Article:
To the reigning MVP quarterback and top receiver in the league, getting the Packers' offense back to its ultra-efficient ways in the red zone comes down to the approach.
"I think we can be more aggressive," Rodgers said Wednesday in the Lambeau Field media auditorium. "I think that's the biggest thing."
Several minutes later from the same podium, Adams followed: "I feel like we can be more aggressive with the way that we are attacking these teams."
To be sure, the red-zone numbers the Packers put up last year were historic. They converted touchdowns at a league-best 80% clip (48-of-60), just the fifth time since 2000 any NFL team was better than 75%, and the 80 mark was the highest of the bunch.
This year, through five games, the conversion rate is just 55% (11-of-20). The two failures in the red zone each of the last three games, all victories, have hindered Green Bay's ability to put away opponents earlier and perhaps avoid the down-to-the-wire drama in the road wins at San Francisco and Cincinnati.
Head Coach Matt LaFleur downplayed any overarching concern and has put it on himself to "come up with a better plan, and better plays" inside the opponent's 20-yard line. He acknowledged that's a greater challenge this year because teams around the league spent all offseason studying the Packers' impressive success. It's how the league works – when you're the best at something, everybody else figures out how and adjusts accordingly.
LaFleur, Rodgers and Adams, along with offensive coordinator Nathaniel Hackett and other coaches, have discussed what it will take to rediscover last year's magic. All seem to agree some changeups are needed.
LaFleur and Rodgers both suggested there's plenty of creative options in the red-zone portion of the playbook, and LaFleur said he just needs to "dial them up."
"More aggressive doesn't mean throw the ball more," Rodgers said. "It just means we have a ton of scheme down there, and let's keep rolling it off the sheet."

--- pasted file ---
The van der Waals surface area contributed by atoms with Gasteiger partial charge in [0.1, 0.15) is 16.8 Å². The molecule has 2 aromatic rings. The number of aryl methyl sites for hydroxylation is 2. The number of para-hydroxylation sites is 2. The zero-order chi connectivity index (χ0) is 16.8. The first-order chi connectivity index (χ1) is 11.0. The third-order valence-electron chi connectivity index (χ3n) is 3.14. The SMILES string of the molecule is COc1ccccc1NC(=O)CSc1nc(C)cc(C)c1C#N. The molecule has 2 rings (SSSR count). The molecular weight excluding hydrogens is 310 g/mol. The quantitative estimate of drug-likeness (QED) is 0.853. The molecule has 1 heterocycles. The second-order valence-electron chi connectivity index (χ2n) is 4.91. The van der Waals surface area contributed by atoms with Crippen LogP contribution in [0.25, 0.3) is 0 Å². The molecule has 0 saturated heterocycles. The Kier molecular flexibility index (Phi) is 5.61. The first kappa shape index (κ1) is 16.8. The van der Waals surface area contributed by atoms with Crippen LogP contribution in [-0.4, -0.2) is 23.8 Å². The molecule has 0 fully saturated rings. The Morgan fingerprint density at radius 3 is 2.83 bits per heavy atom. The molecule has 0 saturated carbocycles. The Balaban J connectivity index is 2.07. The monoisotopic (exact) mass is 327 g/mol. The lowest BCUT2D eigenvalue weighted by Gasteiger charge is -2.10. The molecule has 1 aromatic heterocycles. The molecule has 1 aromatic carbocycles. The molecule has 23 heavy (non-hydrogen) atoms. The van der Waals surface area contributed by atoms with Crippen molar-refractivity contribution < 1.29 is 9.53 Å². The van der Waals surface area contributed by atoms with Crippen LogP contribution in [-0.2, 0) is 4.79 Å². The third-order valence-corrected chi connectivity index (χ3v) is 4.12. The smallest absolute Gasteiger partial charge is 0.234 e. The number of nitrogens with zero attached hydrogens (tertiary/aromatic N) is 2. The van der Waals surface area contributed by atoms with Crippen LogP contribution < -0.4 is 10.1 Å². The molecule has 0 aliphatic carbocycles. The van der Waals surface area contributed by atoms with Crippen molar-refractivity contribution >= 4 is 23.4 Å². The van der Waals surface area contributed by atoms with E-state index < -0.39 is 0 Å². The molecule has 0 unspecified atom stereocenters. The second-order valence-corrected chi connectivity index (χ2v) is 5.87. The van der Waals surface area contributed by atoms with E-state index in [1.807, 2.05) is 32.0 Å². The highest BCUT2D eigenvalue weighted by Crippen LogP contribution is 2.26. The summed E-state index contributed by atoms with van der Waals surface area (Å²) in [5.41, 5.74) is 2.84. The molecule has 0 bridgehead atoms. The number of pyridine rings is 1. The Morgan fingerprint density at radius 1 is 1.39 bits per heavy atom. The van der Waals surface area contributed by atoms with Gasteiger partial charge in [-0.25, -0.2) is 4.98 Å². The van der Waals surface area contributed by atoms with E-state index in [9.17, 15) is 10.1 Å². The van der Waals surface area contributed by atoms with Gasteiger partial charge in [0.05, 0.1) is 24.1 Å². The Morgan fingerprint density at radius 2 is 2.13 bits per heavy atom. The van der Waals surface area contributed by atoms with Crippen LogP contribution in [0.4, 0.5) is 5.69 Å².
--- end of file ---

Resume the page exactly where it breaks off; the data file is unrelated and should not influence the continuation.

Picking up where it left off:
The late-game stalls in the last two road games have been especially frustrating.
At San Francisco, the Packers led by three points and had a first down at the 49ers' 26, eventually reaching the 20, but had to settle for a field goal when a touchdown would have made it a two-score game.
At Cincinnati, Aaron Jones' long fourth-quarter run and De'Vondre Campbell's overtime interception both put the ball on the Bengals' 18, and both opportunities turned into Mason Crosby misses with the score tied.
This week at Chicago, improving efficiency won't be easy. The Bears' defense not only ranks in the top 10 in both yards (eighth) and points (tied for seventh) allowed, but it's third in the red zone, permitting just six TDs in 16 opponent possessions (37.5%).
Chicago also has prevented six red-zone possessions from producing any points at all, tied for most in the league with Buffalo.
Last year's standard may be impossible to live up to, as Rodgers himself called 80% "crazy." But the Packers know they can be better, and did have one 2020-like game in scoring situations, going 4-for-4 in the red zone Week 2 vs. Detroit.
The belief is they've done it before, they'll do it again. Given the confidence the plays are there and ready to be called, exactly what LaFleur starts dialing up ought to be fun to watch.
"Part of what we do is try to keep Mase off the field as much as possible, bring him on for those PATs," Adams said. "Our identity is putting points on the board, and that's how you put pressure on teams and really assert your dominance is by scoring touchdowns. That's the main thing."